and bounce back from poor swims less readily than do optimistic swimmers.33
Historical research even suggests that pessimistic world leaders take fewer risks and
act more passively during political conflicts than their optimistic counterparts.34 In
the context of a military crisis and aggression by an adversary, such passivity can
have devastating consequences.35

But while pessimists tend to be losers on many fronts, there is one striking excep-
tion: pessimists may fare better in law. 36 Research reveals a surprising correlation
between pessimism and success in law school. The students of the University of
Virginia School of Law, Class of 1987, were tested for optimism-pessimism with
the Attributional Style Questionnaire (“ASQ”). The ASQ is a well-standardized
self-report measure of “explanatory style” - one's tendency to select certain causal
explanations for good and bad events. To date the ASQ has been administered to
more than half a million American adults.37 In the University of Virginia Law
School sample, the students' performance was then tracked throughout law school
as it related to their initial explanatory style. In sharp contrast to results in other

   See generally Lyn Abramson, Judy Garber & Martin Seligman, Learned Helplessness in Humans: an
Attributional Analysis, in HUMAN HELPLESSNESS: THEORY & APPLICATIONS 3-35 (Judy Garber &
   See Martin Seligman & Peter Sculman, Explanatory Style as a Predictor of Productivity and Quitting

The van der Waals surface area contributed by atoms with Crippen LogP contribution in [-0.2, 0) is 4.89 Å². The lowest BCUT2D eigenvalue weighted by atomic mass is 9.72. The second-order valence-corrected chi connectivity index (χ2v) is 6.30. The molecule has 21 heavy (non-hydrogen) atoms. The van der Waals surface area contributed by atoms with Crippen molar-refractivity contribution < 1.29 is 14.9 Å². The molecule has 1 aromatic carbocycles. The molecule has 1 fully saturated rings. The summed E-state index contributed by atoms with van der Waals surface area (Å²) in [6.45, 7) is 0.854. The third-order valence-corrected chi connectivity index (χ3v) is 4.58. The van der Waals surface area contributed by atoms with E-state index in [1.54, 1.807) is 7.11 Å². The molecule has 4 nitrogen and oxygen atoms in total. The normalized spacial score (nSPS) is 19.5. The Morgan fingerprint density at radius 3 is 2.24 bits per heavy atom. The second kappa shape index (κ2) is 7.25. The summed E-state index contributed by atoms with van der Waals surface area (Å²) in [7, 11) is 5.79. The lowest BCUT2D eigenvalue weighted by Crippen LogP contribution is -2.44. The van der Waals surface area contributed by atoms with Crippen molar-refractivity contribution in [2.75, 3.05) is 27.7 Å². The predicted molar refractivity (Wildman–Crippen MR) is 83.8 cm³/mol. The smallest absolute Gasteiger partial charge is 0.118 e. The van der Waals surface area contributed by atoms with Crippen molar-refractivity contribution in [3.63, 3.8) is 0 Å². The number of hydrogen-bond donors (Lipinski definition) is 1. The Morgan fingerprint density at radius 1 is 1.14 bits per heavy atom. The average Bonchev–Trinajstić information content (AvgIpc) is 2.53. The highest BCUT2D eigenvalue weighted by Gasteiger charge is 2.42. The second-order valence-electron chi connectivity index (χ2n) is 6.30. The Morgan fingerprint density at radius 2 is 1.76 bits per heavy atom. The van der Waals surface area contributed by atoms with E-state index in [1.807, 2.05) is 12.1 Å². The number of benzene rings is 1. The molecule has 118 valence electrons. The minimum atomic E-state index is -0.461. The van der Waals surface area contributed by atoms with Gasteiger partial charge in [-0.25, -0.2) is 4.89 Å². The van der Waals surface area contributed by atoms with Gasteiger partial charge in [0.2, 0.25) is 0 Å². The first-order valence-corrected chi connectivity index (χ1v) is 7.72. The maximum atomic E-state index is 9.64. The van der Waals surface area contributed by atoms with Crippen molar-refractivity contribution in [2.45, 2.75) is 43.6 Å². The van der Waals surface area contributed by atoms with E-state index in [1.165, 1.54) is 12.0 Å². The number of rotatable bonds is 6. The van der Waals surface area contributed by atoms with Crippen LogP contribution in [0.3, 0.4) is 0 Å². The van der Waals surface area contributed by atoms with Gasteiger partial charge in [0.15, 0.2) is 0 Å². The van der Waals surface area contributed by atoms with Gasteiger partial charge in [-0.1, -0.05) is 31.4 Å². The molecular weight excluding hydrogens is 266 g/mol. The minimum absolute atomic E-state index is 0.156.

Among Life Insurance Sales Agents, 50 J. PERSONALITY & SOC. PSYCHOL. 832, 837 (1986).
    See Christopher Peterson & Lisa Barrett, Explanatory Style and Academic Performance Among
University Freshman, 53 J. PERSONALITY & SOC. PSYCHOL. 832, 837 (1985).
   See Martin Seligman et al., Explanatory Style as a Mechanism of Disappointing Athletic Performance,
1 PSYCHOL. SCI. 143 (1990).
   Supra note 32.
   See Jason Satterfield & Martin Seligman, Military Aggression and Risk Predicted by Explanatory
Style, 5 PSYCHOL. SCI. 77 (1994).
   Supra note 34. The two world leaders who were the subjects of this study were George Bush and
Saddam Hussein. Their actions during the Persian Gulf Crisis were analyzed and rated on scales quanti-
fying aggression and risk taking.
   See Satterfield et al., supra note 12, at 100-01. We note that the research findings of a pessimist profile
were linked with success in law school and do not necessarily hold for success in law practice. We feel
confident however, about extrapolating the research findings to the law firm setting since law firms
select associates based on success in law school.
   See Satterfield et al., supra note 12, at 96. 97 per cent of the class was tested.
56 DEAKIN LAW REVIEW                                                           VOLUME 10 NO 1

realms of life,38 law students whose attributional style defined them as “pessimistic”
actually fared better than their optimistic peers. Specifically, the pessimists outper-
formed more optimistic students on traditional measures of achievement, such as
grade-point average and law journal success.

These data suggest that what is labelled as pessimism is not a detriment and may
even be a virtue for lawyers. Pessimism encompasses certain “positive” dimen-
sions; it contains what we call - in less pejorative terms – “prudence”.39 A prudent
perspective, which requires caution, scepticism and “reality-appreciation”, may be
an asset for law or other skill-based professions. It is certainly a quality that is
embraced in legal education. Prudence enables a good lawyer to see snares and